Home to the Beale Street Entertainment District, downtown Memphis is popular with tourists and locals. With bustling nightlife, iconic restaurants and picturesque landmarks, the downtown area sits in stark contrast to the more central, slower-paced neighborhoods. Many young professionals live downtown to take advantage of the condo lifestyle. Some of the most frequented bars and blues clubs include B.B. King’s Blues Club, Silky O’Sullivan’s, Rum Boogie Cafe and Club 152. Beale Street Landing offers a river cruise boat dock with sweeping views of the Mississippi River and has the only public playground in the area.
Cooper-Young is a mostly residential neighborhood with a diverse mix of progressive families, artists and LGBTQ residents. The area features 1920s-style bungalows, as well as mom-and-pop coffee shops and trendy restaurants that give Cooper-Young a laid-back, relaxed vibe. Restaurants include the popular Imagine Vegan Cafe and Young Avenue Deli, which serves award-winning French fries. Be sure to stop by artist Jill Turman’s Cooper Young Trestle, a 150-ft. steel sculpture, created in 2000, that sits along an abandoned rail track and features tiny homes based on actual houses in the neighborhood.
This up-and-coming arts district expanded in August 2017 when the Sears Crosstown building underwent renovations. Known as the Crosstown Concourse, the mixed-use development comprises commercial, residential and retail partners, including restaurants, a grocery store, an art center and a charter high school. You’ll also find Memphis’ only hula-hooping fitness studio and Midtown Crossing, a local bar that hosts art shows and comedy nights. Catch nightly punk music shows at Hi Tone with your new neighbors, mostly young professionals and lower-income families.
Wealthy millennials are flocking to South Main, also known as the South Main Arts District. The area features boutiques, galleries, upscale restaurants and Memphis’ largest farmers’ market, as well as eateries, such as Max’s Sports Bar, Spindini and Japanese-fusion burger joint Oshi. A few blocks from South Main Street is Loflin Yard, a rustic outdoor bar with a waterfall. The last Friday of every month is South Main Trolley Night, when shops and galleries stay open late and host special public events.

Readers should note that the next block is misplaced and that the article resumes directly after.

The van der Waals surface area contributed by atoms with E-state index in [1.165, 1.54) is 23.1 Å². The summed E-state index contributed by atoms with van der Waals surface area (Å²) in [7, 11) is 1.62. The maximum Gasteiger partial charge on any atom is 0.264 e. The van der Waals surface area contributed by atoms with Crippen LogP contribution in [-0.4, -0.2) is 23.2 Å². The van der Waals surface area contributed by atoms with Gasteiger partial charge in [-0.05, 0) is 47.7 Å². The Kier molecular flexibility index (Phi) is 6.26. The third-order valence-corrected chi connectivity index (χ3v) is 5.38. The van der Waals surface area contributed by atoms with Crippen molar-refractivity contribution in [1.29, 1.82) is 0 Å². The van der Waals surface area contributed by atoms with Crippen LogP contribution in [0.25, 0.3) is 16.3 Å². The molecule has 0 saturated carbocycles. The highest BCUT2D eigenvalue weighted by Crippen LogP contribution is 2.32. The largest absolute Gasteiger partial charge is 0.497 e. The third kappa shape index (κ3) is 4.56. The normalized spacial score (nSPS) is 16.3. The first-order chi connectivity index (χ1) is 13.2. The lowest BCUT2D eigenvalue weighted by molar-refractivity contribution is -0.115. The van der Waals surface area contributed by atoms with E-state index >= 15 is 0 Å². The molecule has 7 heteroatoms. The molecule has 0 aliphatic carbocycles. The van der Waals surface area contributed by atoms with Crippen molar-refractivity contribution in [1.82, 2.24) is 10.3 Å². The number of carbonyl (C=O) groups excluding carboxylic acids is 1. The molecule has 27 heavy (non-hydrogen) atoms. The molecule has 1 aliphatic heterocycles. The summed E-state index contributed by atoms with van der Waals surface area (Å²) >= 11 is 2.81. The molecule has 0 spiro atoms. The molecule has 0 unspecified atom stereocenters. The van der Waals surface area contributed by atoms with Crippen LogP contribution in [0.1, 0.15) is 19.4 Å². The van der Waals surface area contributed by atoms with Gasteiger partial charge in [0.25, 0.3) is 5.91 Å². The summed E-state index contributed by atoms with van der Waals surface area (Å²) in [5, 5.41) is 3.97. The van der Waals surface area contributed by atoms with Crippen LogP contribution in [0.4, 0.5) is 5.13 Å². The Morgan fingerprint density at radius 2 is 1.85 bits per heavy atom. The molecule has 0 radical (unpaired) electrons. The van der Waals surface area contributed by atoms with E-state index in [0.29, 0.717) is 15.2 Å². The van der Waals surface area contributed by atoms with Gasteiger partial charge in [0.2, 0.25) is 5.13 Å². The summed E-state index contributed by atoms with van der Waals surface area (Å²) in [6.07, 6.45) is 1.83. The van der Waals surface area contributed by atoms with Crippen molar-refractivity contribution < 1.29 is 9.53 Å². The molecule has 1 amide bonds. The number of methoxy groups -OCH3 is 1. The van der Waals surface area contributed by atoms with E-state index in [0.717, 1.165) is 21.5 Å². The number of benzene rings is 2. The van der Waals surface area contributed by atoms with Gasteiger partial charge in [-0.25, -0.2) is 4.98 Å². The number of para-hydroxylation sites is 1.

Many low-income families and young millennials call Binghampton home, where rent is cheap and the community is tightly-knit. Residents enjoy the Broad Avenue Arts District, the Hampline bicycle path and the eateries along Broad Avenue. Caritas Village, the community center, was established to break down hostility among people of different backgrounds. Wiseacre Brewing Co., one of Memphis’ main breweries, is not far from the arts district and features a taproom, rec room, an adult arcade and vintage gaming consoles.
Filled with 1950s ranch homes, East Memphis is a mostly conservative, quiet neighborhood, where middle- and high-income families live. You’ll find the only Whole Foods in the city here, as well as upscale restaurants, such as Hog & Hominy, Acre, Windjammer and Patrick’s. The Shelby Farms Greenline, a 10.65-mile bike and pedestrian path, runs through East Memphis and connects to Shelby Farms Park and Cordova.
Harbor Town is on the Northern edge of downtown on Mud Island. The area features upscale townhomes and condos overlooking the Mississippi River. Empty-nesters and upper-class families make-up a large portion of the residents in this relatively small area that is somewhat isolated from downtown. Food and drink offerings are a bit lacking, but you will find coffee shop Cafe Eclectic, and Miss Cordelia’s grocery. Residents enjoy Mud Island River Park, a free public park with a river walk that is an exact scale model of the lower Mississippi River, where visitors can wade in the water or ride pedal boats.
Midtown is where artistic folks gather. Hipsters and political progressives make up most of the residents in the historic homes with wraparound porches, as well as the rundown apartments just blocks away. The area is home to Overton Square, which has bars and restaurants with incredibly diverse food options. Some of the hot spots include Bayou Bar & Grill, Bar Louie, The Crazy Noodle and Bari Ristorante. Overton Park has 342-acres with running trails, natural forests, a dog park, a lake, the Levitt Shell amphitheater and plenty of space to enjoy picnics or a game of Frisbee.
You’ll find middle-class families in Cordova’s range of homes from midsized to massive, as well as some apartment complexes. The two-story shopping mall, Wolfchase Galleria, includes most major retailers. Eateries include locally owned restaurants and chains, such as the Flying Saucer Draught Emporium, Casbah Restaurant and Chang’s Bubble Tea Cafe, as well as the mainstays Chili’s, Applebee’s and On The Border.
The University District is home to the University of Memphis, so you’ll find college students and recent graduates here. Highland Row is where the action happens, including Newby’s, which has been dubbed “The college bar you never graduate from.” Brother Juniper’s is a popular brunch spot, and residents get their caffeine fix at Avenue Coffee.